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Ancient Greek art rarely depicts fishing scenes, which is indicative of fishing’s low social standing. The Halieulica or Halieutika, a significant treatise on sea fishing, was written between 177 and 180 by the Greek author Oppian of Corycus. The first such work that has endured to the present day. Different fish were consumed depending on the household’s wealth and location. Fresh fish and seafood such as squid, octopus, and shellfish were readily available on the Greek islands and along the shore. They were consumed locally but were more frequently transported inland. The Athens population regularly consumed sardines and anchovies. Although they were typically salted, they were occasionally sold fresh.

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A list of fish prices can be found on a stele from the little Boeotian city of Akraiphia on Lake Copais that dates to the late third century BCE. Skaren (likely parrotfish) was the least expensive, whereby Atlantic bluefin tuna cost three times as much. Yellowfin tuna, red mullet, ray, swordfish, or sturgeon were common saltwater fish that were eaten salted. The eels from Lake Copais were celebrated by The Acharnians who made it famous across all of Greece. Other freshwater fish were carp, pike fish, and the less popular catfish.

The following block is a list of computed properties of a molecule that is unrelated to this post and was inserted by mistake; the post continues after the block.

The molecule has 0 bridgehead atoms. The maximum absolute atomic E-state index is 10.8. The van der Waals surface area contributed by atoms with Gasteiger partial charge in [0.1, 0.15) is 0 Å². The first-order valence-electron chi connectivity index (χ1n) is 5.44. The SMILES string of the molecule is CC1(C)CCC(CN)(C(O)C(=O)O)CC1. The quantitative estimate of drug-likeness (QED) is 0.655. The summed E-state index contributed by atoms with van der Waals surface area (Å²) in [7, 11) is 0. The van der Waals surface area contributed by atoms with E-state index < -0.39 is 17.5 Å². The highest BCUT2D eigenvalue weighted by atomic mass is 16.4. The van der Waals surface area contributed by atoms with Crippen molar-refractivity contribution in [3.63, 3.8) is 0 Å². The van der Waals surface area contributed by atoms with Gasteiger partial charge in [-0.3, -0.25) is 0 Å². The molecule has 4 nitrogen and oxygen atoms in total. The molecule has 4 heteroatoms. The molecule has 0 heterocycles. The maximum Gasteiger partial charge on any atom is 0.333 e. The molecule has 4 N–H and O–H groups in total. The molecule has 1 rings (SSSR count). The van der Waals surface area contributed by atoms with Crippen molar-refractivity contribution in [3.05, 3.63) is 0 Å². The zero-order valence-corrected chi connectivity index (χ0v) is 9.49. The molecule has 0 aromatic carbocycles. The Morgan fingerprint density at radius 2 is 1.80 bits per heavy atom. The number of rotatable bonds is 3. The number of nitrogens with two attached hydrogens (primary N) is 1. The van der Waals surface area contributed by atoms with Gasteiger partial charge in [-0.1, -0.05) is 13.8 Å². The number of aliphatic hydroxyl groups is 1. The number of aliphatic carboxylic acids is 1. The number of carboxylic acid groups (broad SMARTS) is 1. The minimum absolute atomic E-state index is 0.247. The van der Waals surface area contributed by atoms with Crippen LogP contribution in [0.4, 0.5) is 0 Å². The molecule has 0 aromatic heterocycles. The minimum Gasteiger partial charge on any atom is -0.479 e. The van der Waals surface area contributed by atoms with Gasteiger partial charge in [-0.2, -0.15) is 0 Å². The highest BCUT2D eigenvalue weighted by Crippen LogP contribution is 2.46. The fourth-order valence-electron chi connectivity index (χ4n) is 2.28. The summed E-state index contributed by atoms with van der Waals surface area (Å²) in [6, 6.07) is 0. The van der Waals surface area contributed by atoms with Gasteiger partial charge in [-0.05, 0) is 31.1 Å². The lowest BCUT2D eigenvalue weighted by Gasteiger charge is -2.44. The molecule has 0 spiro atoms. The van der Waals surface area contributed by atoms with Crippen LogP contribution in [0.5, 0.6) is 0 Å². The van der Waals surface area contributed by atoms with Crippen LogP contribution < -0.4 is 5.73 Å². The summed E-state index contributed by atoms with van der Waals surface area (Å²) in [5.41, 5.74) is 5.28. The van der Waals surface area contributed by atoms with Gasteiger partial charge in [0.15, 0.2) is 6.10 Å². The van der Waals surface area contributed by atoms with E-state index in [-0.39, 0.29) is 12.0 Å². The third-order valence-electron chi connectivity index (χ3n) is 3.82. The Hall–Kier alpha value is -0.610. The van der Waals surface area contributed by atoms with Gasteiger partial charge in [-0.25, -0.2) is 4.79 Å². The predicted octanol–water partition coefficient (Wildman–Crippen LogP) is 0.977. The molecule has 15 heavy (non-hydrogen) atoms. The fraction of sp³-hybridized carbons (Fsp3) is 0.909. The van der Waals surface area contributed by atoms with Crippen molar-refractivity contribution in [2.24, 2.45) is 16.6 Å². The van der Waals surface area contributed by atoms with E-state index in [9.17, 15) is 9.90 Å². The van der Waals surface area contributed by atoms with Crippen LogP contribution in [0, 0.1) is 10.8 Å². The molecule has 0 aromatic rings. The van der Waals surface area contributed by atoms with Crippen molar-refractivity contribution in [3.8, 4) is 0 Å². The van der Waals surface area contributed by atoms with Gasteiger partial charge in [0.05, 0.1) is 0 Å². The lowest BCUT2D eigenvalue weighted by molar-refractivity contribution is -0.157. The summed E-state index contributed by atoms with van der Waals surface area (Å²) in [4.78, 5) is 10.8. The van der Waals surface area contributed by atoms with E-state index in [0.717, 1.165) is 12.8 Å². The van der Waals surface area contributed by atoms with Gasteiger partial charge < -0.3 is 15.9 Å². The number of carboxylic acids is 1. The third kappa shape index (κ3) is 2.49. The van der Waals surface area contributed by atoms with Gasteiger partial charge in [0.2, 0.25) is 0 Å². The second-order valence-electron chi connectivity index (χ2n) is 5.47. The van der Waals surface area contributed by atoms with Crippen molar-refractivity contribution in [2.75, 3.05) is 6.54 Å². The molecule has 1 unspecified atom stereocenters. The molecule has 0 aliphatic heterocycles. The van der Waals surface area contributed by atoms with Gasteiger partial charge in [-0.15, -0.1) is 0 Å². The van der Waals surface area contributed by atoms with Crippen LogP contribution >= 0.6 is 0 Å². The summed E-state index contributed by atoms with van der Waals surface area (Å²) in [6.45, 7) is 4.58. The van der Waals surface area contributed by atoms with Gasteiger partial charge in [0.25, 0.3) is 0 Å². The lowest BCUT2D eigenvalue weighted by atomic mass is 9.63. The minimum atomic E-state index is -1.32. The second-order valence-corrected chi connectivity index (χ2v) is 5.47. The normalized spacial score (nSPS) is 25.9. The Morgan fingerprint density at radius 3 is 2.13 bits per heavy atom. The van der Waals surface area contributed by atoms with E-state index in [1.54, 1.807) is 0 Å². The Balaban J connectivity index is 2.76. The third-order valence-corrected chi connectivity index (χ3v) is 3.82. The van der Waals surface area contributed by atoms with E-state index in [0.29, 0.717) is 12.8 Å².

Nutritional Benefits Of Consuming Food For The Human Body

I. Improve Cardiovascular Function

It is well known that all seafood contains omega-3 fatty acids. However, oily fish such as salmon, sardines, trouts, and Atlantic and Pacific Mackerel are the richest sources of EPA and DHA. EPA and DHA are the fatty acids that can help lower high blood pressure, and heart rate and improve cardiovascular function. Research has proved that omega-3 fatty acids improve and stabilize abnormal heartbeats. The abnormal heartbeat or is known by its medical term ‘’arrhythmias’’ can lead to the fatal result, which it has caused sudden death. Other than that, these healthy fatty acids can decrease triglyceride levels and slow the growth rate of atherosclerotic plaque. 

II. Pregnancy And Lactation

Seafood is very important during fetal growth and development. Pregnant women, breastfeeding mothers, and women of childbearing age are advised to consume seafood in an advised amount as seafood is high in DHA and contributes to the brain and visual development of infants. According to the 2010 Dietary Guidelines for Americans, pregnant women or breastfeeding women can enhance their infants’ cognitive and visual development by consuming at least 8 and up to 12 ounces of seafood per week. However, due to methyl mercury that is often found in wild fish, women who are pregnant and breastfeeding and young children should eat no more than 6 ounces per week of white (albacore) tuna and should not eat tilefish, shark, swordfish, and king mackerel. 

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III. High In Vitamins And Minerals 

Oily fish are not only rich in fatty acids but also have generous amounts of vitamins A and D, while fish with bones remaining like canned salmon, and sardines are good sources of bone-building calcium. Marine fish are a dietary source of iodine.